New tool for optimising the two biggest media

The Cross-Platform Campaign Ratings service puts TV and online performance into singular focus, David Benady says.

Halifax: one of the UK brands that took part in beta tests of the measurement tool this summer
Halifax: one of the UK brands that took part in beta tests of the measurement tool this summer

Last week’s UK arrival of Nielsen’s Cross-Platform Campaign Ratings (XCR) promises to transform the way agencies decide on the best media weighting for TV and online spend.

The goal is to overcome challenges posed by having separate TV and internet planning, buying and analysis processes, and to answer a growing demand by advertisers for cross-platform measurement tools that will help them streamline their marketing strategies.

XCR combines Barb TV data with Nielsen’s tool for measuring online campaigns, OCR, and has been well-received since launching last year in the US, where it has attracted investment from the broadcaster ESPN, Facebook, Unilever, the video-on-demand service Hulu and Group M.

It provides data on the reach and frequency of campaigns running across TV and online, and the gender and age of those viewing them. Jason Maltby, the head of national broadcast at Mindshare in the US, says XCR has changed the way the agency buys space for campaigns.

"Prior to XCR, when we allocated media budgets, we really didn’t have a quantifiable data set to [ascertain] the right mix of linear and digital video, or how it would change by age or gender, and by the size of campaign and duration," he says. "It has enabled us over the past nine months to quantify what’s best in practice and maximise reach between linear and digital."

Nielsen’s vice-president for client consulting, Andrew Bradford, says the great advantage of XCR is that it measures people rather than just clicks or browsers, which has hampered the digital industry to date.

Anne McCreary, the digital strategy director at Carat UK, believes XCR will help brand managers plot their campaigns and answer questions about who is viewing ads online. "It is fantastic that it is here, it’s putting trusted measurements in front of clients," she says. "I can’t believe it has taken so long to get here. The tools are chasing consumer behaviour."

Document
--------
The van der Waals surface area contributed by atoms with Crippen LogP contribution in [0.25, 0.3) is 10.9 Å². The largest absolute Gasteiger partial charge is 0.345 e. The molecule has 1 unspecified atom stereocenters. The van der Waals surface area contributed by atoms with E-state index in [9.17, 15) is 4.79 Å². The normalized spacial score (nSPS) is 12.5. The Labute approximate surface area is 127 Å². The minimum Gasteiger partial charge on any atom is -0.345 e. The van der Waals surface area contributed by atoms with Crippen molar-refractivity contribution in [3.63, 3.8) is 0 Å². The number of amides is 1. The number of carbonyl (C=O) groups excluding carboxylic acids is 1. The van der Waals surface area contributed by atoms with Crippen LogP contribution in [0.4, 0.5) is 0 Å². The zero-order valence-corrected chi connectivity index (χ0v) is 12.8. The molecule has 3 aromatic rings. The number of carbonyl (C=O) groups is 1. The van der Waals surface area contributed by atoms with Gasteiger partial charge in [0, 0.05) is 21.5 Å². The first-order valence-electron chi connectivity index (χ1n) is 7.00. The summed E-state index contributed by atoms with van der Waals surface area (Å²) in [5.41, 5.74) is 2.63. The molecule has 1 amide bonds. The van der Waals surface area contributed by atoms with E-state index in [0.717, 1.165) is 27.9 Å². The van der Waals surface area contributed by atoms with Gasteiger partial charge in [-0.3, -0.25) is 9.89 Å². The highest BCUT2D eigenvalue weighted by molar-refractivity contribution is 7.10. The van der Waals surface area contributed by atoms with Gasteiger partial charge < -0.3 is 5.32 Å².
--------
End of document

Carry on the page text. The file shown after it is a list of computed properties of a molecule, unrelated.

The big win for advertisers is that they will be able to calculate how much online advertising is needed to ensure that a given audience will see their ad either on TV or digitally. At present, this is a finger-in-the-air calculation, but XCR can tell brands the "incremental" reach of their ads when they run online.

Early findings from beta tests with ten brands in the UK this summer, including Mecca Bingo, Sky and Halifax, show wide variations in the incremental reach that different brands achieve. Campaigns targeted at young men were found to generate significantly greater incremental reach than those aimed at young women.

Meanwhile, the bigger the TV campaign, the lower the incremental reach online, according to the tests. Interestingly, frequency among people seeing a campaign on both online and TV isn’t necessarily higher than among those who see it on just one medium.

Nielsen’s UK managing director for digital, James Oates, says XCR is a response to consumers’ increasingly platform-agnostic lives. He adds that the service advances the industry towards a "high-calibre, seamless standard" – crucially allowing a mutual exchange of value between buyer and seller.

Maltby warns that XCR is not a "black box" holding all the answers to the industry’s problems, but claims it will become more valuable over time: "People are still getting used to it. You have to scale it through a year’s worth of data because viewers change by seasonality.

"Once you start analysing three or four quarters of people using different platforms, then you get a full cycle of 12 months. For 2014, the data will be invaluable."

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